That’s right, social media isn’t free.
Forget it. Social media platforms aren’t free. If you signup for a Twitter account or setup a Facebook fan page thinking that you will get big returns with no investment, you are dead wrong. Twitter followings and fan page likes usually do not explode overnight, unless of course, you are a incredibly lucky. For 98% of the businesses, organizations, and churches out there it is going to take, what I call, “focused hustle” to make these platforms pay off. Even you build a substantial community (or following) you still have to figure out how you can be an influence, because influence is what ultimately turns likes and follows into dollars.
If your social media marketing is free that means you began your campaign with a “set it and forget it” mentality. You setup the account, made a few inaugural posts, and asked everyone and their brother to like or follow you. Maybe you even downloaded a couple of apps for your phone “manage” everything. If you haven’t done much since, then yeah, social media for you was pretty much free, but it also will be entirely ineffective. In order to see any return out of social media, it is going to first require focused hustle. There are three things that you need to get straight before you can get to work building an effective social media presence for your business, church, or organization.
#1 A Worthy Goal
What do you hope to accomplish? If it as a shallow as something like, “get the word out about my services”, you’ve lost before you have begun. Self-promotion certainly has its place in social media, but it cannot be the substance of your interactions. If every post, every conversation, is about “buying stuff” or “checking us out”, people will tune you out. There is a fine line, but you will never find it if you don’t set worthy goal, something bigger than profits.
#2 Learn the Culture
A vast majority of you already have some kind of “personal” presence on one of the major social networking platforms. Many of you will have several. Before throwing your organization into the fire though, I recommend setting up a personal account for a few weeks (if you haven’t already) and get the lay of the land. Look at how other people conduct themselves, promote their organizations and build followings. In other words, get your hands dirty and learn the culture of each platform. They are all different. Acceptable behavior on one can be offensive in another. For instance, posting 25 times a day on twitter is a lot, but still acceptable. On Facebook, this would constitute “unliking”. Get your toes wet before jumping in.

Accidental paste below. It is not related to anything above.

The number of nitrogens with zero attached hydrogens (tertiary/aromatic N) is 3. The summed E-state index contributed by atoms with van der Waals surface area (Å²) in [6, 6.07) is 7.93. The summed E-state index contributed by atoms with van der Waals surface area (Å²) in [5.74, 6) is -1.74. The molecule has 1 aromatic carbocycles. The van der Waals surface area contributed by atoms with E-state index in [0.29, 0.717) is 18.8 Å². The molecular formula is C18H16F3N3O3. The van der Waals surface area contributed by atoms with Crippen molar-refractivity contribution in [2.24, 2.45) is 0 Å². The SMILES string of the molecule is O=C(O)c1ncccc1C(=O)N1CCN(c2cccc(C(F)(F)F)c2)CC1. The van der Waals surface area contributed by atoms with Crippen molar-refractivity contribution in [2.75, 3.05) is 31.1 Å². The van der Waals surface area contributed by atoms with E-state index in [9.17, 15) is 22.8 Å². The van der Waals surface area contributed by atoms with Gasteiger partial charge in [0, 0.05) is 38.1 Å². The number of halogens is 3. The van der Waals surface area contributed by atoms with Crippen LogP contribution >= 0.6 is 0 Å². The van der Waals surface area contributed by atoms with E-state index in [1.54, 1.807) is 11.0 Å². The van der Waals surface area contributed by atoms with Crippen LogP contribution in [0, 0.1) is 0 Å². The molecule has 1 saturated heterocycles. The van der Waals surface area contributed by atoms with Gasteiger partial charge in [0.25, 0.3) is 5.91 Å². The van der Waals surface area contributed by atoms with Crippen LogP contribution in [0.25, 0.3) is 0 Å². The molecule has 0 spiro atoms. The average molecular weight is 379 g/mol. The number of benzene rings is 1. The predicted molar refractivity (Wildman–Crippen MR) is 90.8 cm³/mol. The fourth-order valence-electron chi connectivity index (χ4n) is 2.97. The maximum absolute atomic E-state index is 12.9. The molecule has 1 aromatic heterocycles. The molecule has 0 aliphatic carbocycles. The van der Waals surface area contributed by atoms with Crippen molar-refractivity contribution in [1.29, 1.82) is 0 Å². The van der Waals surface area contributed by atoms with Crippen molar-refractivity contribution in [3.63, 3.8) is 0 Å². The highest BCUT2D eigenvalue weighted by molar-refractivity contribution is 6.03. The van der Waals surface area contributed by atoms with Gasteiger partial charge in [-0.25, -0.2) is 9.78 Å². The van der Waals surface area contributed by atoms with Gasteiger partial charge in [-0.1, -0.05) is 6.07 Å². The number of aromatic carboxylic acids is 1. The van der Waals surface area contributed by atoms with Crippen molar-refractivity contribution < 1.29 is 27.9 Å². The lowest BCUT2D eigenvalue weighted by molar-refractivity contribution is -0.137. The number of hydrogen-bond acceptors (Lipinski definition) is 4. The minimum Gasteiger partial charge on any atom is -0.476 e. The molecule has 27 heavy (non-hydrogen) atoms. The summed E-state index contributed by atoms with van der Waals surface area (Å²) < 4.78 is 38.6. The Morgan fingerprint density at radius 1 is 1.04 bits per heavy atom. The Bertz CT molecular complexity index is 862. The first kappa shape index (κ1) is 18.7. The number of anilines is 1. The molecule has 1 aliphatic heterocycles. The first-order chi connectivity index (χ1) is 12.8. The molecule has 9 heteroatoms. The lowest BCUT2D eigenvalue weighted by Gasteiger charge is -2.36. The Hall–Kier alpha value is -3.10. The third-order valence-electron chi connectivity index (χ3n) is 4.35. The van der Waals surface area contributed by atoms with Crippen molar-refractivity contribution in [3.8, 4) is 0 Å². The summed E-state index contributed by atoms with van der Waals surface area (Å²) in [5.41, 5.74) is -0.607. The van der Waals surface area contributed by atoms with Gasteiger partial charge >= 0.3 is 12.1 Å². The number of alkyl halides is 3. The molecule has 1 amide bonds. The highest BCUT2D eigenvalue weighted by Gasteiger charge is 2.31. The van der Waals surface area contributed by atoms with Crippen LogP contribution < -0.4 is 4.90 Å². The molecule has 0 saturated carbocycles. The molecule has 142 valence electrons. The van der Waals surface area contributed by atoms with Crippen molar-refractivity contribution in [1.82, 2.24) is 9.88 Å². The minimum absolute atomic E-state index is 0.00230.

#3 The Hustle
Once you’ve set a clear goal and understand the culture of the platform, as Gary Vaynerchuck says, “Crush it!” There are two components to the hustle 1) Content and 2) Engagement. Content is the stuff you share: a link to a blog post, a New York Times Article, a 140 word tweet, a quote, book recommendation, etc. I won’t get into what makes great content here, but having great content isn’t all it is going to take to be successful. Remember what I said earlier about talking about yourself all the time?
Even if you are sharing the world’s greatest content you have to remember to engage. You need to engage with people who are responding to your content and be prepared to respond to other people’s content. That means you are going to have to read, reply, share, and thank. Creating great content takes a lot of time, but so does engaging with people via social media. This can bog you down because you can literally spend an entire work day engaging. How much is enough?
Well that is what the focused hustle is all about. The focused hustle is the daily grind, the not-so-glamorous side of social media. It is the stuff you have to do every day to build a community and become an influence. There is no formula. It is all about learning what is effective for your organization and setting small milestones (key performance indicators) to measure your progress. Even though you could spend all day creating content and engaging, most of us simply can’t. You need to daily set some time aside, and treat it as sacred. Over time, with focused hustle, you will find that social media can make a huge difference in your bottom line, but you surely won’t be able to say it was free.
*The next post on the Wevival blog will be about what my focused hustle looks like.